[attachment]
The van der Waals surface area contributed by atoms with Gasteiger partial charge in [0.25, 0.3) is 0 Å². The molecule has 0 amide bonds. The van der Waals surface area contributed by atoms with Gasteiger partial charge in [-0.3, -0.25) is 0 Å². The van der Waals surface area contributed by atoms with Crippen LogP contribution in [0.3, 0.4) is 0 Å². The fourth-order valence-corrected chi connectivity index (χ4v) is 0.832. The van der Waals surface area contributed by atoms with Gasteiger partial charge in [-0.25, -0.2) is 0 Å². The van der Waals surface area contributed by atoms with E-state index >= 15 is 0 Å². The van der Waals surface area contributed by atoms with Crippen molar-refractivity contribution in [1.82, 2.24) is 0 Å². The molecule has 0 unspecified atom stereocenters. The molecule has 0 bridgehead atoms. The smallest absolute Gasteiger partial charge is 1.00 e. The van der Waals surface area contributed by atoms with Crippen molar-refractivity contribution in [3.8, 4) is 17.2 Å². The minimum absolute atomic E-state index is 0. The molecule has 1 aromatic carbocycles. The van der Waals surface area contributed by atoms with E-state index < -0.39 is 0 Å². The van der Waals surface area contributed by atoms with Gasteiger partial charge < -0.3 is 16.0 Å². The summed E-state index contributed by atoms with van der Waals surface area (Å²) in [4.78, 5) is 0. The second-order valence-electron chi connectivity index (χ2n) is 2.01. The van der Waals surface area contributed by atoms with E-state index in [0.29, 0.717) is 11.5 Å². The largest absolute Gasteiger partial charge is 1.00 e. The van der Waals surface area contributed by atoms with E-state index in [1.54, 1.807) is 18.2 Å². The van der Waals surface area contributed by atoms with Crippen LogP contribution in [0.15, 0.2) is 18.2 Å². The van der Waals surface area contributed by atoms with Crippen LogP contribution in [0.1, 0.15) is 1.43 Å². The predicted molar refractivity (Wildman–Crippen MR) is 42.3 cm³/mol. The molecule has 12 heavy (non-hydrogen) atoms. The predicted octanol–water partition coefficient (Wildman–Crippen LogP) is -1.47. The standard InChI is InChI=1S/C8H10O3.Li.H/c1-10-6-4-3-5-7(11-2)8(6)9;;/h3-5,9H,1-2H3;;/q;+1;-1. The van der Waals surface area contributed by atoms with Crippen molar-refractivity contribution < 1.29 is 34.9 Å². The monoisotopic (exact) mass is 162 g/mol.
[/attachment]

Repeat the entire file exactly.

The van der Waals surface area contributed by atoms with Gasteiger partial charge in [0.25, 0.3) is 0 Å². The molecule has 0 amide bonds. The van der Waals surface area contributed by atoms with Gasteiger partial charge in [-0.3, -0.25) is 0 Å². The van der Waals surface area contributed by atoms with Crippen LogP contribution in [0.3, 0.4) is 0 Å². The fourth-order valence-corrected chi connectivity index (χ4v) is 0.832. The van der Waals surface area contributed by atoms with Gasteiger partial charge in [-0.25, -0.2) is 0 Å². The van der Waals surface area contributed by atoms with E-state index >= 15 is 0 Å². The van der Waals surface area contributed by atoms with Crippen molar-refractivity contribution in [1.82, 2.24) is 0 Å². The molecule has 0 unspecified atom stereocenters. The molecule has 0 bridgehead atoms. The smallest absolute Gasteiger partial charge is 1.00 e. The van der Waals surface area contributed by atoms with Crippen molar-refractivity contribution in [3.8, 4) is 17.2 Å². The minimum absolute atomic E-state index is 0. The molecule has 1 aromatic carbocycles. The van der Waals surface area contributed by atoms with E-state index < -0.39 is 0 Å². The van der Waals surface area contributed by atoms with Gasteiger partial charge < -0.3 is 16.0 Å². The summed E-state index contributed by atoms with van der Waals surface area (Å²) in [4.78, 5) is 0. The second-order valence-electron chi connectivity index (χ2n) is 2.01. The van der Waals surface area contributed by atoms with E-state index in [0.29, 0.717) is 11.5 Å². The largest absolute Gasteiger partial charge is 1.00 e. The van der Waals surface area contributed by atoms with E-state index in [1.54, 1.807) is 18.2 Å². The van der Waals surface area contributed by atoms with Crippen LogP contribution in [0.15, 0.2) is 18.2 Å². The van der Waals surface area contributed by atoms with Crippen LogP contribution in [0.1, 0.15) is 1.43 Å². The predicted molar refractivity (Wildman–Crippen MR) is 42.3 cm³/mol. The molecule has 12 heavy (non-hydrogen) atoms. The predicted octanol–water partition coefficient (Wildman–Crippen LogP) is -1.47. The standard InChI is InChI=1S/C8H10O3.Li.H/c1-10-6-4-3-5-7(11-2)8(6)9;;/h3-5,9H,1-2H3;;/q;+1;-1. The van der Waals surface area contributed by atoms with Crippen molar-refractivity contribution < 1.29 is 34.9 Å². The monoisotopic (exact) mass is 162 g/mol.